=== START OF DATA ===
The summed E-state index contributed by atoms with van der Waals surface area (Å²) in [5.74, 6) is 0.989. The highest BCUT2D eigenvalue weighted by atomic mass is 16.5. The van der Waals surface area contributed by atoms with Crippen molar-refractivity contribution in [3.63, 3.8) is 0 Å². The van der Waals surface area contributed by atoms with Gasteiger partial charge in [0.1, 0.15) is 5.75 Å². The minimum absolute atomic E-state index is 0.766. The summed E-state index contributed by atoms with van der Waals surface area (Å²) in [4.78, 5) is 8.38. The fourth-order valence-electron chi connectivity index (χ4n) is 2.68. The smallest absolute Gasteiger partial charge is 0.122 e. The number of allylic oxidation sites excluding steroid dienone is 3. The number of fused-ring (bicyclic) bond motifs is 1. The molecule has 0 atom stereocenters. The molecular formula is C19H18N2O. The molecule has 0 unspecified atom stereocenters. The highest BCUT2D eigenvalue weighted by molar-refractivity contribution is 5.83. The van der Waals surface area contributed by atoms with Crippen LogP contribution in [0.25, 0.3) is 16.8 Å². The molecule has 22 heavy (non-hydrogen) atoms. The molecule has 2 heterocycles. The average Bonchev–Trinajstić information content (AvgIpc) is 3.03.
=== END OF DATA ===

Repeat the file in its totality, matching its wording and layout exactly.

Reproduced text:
The summed E-state index contributed by atoms with van der Waals surface area (Å²) in [5.74, 6) is 0.989. The highest BCUT2D eigenvalue weighted by atomic mass is 16.5. The van der Waals surface area contributed by atoms with Crippen molar-refractivity contribution in [3.63, 3.8) is 0 Å². The van der Waals surface area contributed by atoms with Gasteiger partial charge in [0.1, 0.15) is 5.75 Å². The minimum absolute atomic E-state index is 0.766. The summed E-state index contributed by atoms with van der Waals surface area (Å²) in [4.78, 5) is 8.38. The fourth-order valence-electron chi connectivity index (χ4n) is 2.68. The smallest absolute Gasteiger partial charge is 0.122 e. The number of allylic oxidation sites excluding steroid dienone is 3. The number of fused-ring (bicyclic) bond motifs is 1. The molecule has 0 atom stereocenters. The molecular formula is C19H18N2O. The molecule has 0 unspecified atom stereocenters. The highest BCUT2D eigenvalue weighted by molar-refractivity contribution is 5.83. The van der Waals surface area contributed by atoms with Crippen LogP contribution in [0.25, 0.3) is 16.8 Å². The molecule has 22 heavy (non-hydrogen) atoms. The molecule has 2 heterocycles. The average Bonchev–Trinajstić information content (AvgIpc) is 3.03.